Carpenter's attorneys also claim that her trial lawyers failed to engage in meaningful plea bargaining while her case was pending. Attorney Hugh Keefe had testified Monday that Carpenter was not interested in taking a deal and was adamant that she wanted a trial. On Tuesday, Judge Susan B. Handy, who supervised pretrial discussions between Carpenter's attorneys and then-state's attorney Kevin T. Kane, said it was not uncommon for cases to go to trial without a plea offer being extended. She said she did not remember whether Carpenter received an offer.
In light of two U.S. Supreme Court decisions in 2012, many judges have started canvassing defendants on the record before their trials begin to ensure they understand the consequences of rejecting plea offers.
Pattis said he remains hopeful, also, about claims that Carpenter's trial attorneys failed to preserve for the appeal record the trial judge's refusal to sequester jurors due to intense media coverage. He is also hopeful about the claim that Carpenter's attorneys failed to develop a claim that she suffers from dependent personality disorder, which created a perfect storm when paired with Clein, who they say has been diagnosed as a narcissist with antisocial personality disorder.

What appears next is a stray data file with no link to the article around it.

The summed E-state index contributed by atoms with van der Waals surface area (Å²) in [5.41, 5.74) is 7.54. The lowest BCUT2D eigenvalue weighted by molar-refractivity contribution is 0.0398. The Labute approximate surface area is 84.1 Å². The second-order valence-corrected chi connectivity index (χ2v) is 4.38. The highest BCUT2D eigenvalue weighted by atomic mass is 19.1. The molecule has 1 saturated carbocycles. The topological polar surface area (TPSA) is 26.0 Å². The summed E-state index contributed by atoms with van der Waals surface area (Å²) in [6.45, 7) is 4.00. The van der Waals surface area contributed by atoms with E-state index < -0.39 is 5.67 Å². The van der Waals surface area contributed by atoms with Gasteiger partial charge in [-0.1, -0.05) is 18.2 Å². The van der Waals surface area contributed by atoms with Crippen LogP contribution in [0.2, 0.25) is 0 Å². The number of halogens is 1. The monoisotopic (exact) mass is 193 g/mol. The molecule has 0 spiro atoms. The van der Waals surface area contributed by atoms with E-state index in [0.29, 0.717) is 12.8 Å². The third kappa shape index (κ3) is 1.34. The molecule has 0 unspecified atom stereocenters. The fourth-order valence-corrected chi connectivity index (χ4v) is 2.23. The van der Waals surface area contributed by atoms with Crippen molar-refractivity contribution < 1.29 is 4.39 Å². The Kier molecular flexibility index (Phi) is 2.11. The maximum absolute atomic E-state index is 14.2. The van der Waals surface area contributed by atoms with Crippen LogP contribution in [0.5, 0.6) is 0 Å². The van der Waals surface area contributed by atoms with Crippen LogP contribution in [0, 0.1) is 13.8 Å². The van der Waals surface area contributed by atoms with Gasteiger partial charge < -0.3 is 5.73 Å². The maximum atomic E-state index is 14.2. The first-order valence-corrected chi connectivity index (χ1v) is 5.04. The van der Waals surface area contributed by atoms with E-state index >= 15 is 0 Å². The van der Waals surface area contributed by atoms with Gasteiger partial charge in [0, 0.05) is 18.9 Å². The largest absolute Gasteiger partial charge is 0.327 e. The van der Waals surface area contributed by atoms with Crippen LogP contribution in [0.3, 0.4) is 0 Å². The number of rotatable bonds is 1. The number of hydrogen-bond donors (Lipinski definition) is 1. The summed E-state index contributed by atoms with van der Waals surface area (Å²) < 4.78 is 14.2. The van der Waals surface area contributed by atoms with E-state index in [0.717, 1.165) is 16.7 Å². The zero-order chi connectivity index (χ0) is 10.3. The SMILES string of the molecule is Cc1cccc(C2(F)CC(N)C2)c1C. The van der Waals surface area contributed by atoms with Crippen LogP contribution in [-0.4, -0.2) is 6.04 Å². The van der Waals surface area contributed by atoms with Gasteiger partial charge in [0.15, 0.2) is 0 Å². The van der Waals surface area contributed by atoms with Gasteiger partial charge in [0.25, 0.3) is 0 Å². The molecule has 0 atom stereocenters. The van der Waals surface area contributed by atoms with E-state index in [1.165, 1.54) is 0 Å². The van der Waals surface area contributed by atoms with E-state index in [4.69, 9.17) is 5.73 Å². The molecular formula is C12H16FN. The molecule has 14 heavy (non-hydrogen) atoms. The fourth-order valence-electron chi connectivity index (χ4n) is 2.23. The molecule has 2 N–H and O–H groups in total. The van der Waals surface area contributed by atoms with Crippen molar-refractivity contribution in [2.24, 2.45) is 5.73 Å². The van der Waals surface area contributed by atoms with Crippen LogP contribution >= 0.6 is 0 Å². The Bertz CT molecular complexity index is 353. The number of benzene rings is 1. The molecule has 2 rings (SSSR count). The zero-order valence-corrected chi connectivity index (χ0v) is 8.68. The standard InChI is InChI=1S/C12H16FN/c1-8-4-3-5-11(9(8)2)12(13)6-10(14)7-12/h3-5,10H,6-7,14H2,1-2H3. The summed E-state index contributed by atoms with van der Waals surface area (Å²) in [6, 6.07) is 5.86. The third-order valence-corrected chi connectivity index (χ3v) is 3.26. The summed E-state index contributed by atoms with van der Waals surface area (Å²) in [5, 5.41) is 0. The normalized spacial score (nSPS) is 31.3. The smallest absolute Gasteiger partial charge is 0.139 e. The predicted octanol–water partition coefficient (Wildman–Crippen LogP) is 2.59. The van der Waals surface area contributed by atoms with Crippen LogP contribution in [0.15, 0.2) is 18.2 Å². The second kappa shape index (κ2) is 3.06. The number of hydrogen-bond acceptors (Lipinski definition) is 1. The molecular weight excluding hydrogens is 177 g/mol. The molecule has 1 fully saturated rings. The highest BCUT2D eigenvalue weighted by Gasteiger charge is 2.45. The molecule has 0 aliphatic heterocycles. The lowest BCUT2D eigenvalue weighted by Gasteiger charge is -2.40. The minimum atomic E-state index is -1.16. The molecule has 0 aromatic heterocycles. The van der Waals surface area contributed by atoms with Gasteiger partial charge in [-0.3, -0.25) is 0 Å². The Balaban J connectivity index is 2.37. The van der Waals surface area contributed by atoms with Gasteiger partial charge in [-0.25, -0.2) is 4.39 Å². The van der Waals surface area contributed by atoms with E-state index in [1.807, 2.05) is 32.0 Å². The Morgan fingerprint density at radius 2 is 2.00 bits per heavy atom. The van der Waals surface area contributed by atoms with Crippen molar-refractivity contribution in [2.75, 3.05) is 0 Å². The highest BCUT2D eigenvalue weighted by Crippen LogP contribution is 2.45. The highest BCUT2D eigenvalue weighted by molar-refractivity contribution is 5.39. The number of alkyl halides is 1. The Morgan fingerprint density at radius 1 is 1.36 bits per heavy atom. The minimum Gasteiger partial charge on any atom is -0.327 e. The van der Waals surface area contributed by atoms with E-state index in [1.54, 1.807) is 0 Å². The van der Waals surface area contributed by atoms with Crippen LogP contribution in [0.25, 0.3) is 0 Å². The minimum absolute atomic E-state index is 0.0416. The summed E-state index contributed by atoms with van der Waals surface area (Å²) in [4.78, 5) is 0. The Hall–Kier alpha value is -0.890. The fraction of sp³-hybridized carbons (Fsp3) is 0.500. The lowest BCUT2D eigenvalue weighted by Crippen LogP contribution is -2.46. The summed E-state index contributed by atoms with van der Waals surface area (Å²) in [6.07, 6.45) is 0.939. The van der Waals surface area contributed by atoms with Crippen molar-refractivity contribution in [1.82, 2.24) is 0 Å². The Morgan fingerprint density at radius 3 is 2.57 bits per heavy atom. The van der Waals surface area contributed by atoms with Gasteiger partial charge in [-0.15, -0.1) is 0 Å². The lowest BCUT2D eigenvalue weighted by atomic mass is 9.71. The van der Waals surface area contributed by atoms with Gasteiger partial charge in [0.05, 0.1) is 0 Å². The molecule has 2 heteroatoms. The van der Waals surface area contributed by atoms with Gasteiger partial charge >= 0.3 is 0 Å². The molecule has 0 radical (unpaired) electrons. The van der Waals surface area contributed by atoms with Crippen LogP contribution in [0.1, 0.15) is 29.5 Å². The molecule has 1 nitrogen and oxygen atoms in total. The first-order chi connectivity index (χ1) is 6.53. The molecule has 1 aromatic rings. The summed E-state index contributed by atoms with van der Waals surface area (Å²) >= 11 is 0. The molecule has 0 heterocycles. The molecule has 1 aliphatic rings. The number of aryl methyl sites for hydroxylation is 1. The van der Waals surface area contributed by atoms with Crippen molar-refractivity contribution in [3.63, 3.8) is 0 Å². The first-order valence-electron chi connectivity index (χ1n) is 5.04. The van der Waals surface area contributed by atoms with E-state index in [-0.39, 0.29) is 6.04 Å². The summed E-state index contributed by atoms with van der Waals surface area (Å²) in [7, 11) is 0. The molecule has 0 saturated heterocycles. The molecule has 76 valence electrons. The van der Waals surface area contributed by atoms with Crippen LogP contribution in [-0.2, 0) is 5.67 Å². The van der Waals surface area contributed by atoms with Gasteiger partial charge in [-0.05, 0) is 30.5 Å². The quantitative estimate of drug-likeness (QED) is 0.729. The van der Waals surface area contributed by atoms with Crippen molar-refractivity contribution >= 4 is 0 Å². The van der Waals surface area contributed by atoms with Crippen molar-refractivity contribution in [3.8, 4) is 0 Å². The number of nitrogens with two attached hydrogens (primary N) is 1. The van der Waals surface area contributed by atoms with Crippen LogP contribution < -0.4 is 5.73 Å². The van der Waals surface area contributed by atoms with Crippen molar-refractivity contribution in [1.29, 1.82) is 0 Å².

On Tuesday, Branford psychologist Robert Novelly testified that he had not conducted a face to face evaluation with Carpenter prior to being called to testify at her trial and had only reviewed trial transcript, information about the case and Clein's diagnosis. The trial judge, Robert J. Devlin Jr., did not allow Novelly to testify in front of the jury.
Pattis acknowledged that winning the habeas is "an uphill fight."
"I think our best shot is winning at the Second Circuit Court of Appeals seven or eight years from now," he said. "I've been watching Beth die by degrees in a box for a decade and I want her out."
Carpenter is housed at the Janet S. York Correctional Institution in Niantic, where she receives visits from family members, including her niece, Rebecca, who is now a 24-year old mother of three.